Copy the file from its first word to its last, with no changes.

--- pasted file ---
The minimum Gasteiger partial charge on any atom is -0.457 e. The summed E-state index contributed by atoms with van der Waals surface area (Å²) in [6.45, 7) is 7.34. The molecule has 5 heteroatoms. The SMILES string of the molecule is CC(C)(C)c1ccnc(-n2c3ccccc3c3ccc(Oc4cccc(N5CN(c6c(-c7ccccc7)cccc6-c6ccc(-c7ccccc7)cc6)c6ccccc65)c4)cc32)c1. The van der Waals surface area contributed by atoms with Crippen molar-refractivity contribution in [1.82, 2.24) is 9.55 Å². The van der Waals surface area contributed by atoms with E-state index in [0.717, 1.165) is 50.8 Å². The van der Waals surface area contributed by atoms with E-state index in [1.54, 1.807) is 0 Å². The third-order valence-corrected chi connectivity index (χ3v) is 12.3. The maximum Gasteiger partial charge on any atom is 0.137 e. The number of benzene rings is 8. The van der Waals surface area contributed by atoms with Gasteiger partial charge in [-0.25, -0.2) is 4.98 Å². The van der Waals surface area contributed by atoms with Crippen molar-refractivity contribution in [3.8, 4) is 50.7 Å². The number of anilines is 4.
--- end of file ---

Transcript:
The minimum Gasteiger partial charge on any atom is -0.457 e. The summed E-state index contributed by atoms with van der Waals surface area (Å²) in [6.45, 7) is 7.34. The molecule has 5 heteroatoms. The SMILES string of the molecule is CC(C)(C)c1ccnc(-n2c3ccccc3c3ccc(Oc4cccc(N5CN(c6c(-c7ccccc7)cccc6-c6ccc(-c7ccccc7)cc6)c6ccccc65)c4)cc32)c1. The van der Waals surface area contributed by atoms with Crippen molar-refractivity contribution in [1.82, 2.24) is 9.55 Å². The van der Waals surface area contributed by atoms with E-state index in [0.717, 1.165) is 50.8 Å². The van der Waals surface area contributed by atoms with E-state index in [1.54, 1.807) is 0 Å². The third-order valence-corrected chi connectivity index (χ3v) is 12.3. The maximum Gasteiger partial charge on any atom is 0.137 e. The number of benzene rings is 8. The van der Waals surface area contributed by atoms with Gasteiger partial charge in [-0.25, -0.2) is 4.98 Å². The van der Waals surface area contributed by atoms with Crippen molar-refractivity contribution in [3.8, 4) is 50.7 Å². The number of anilines is 4.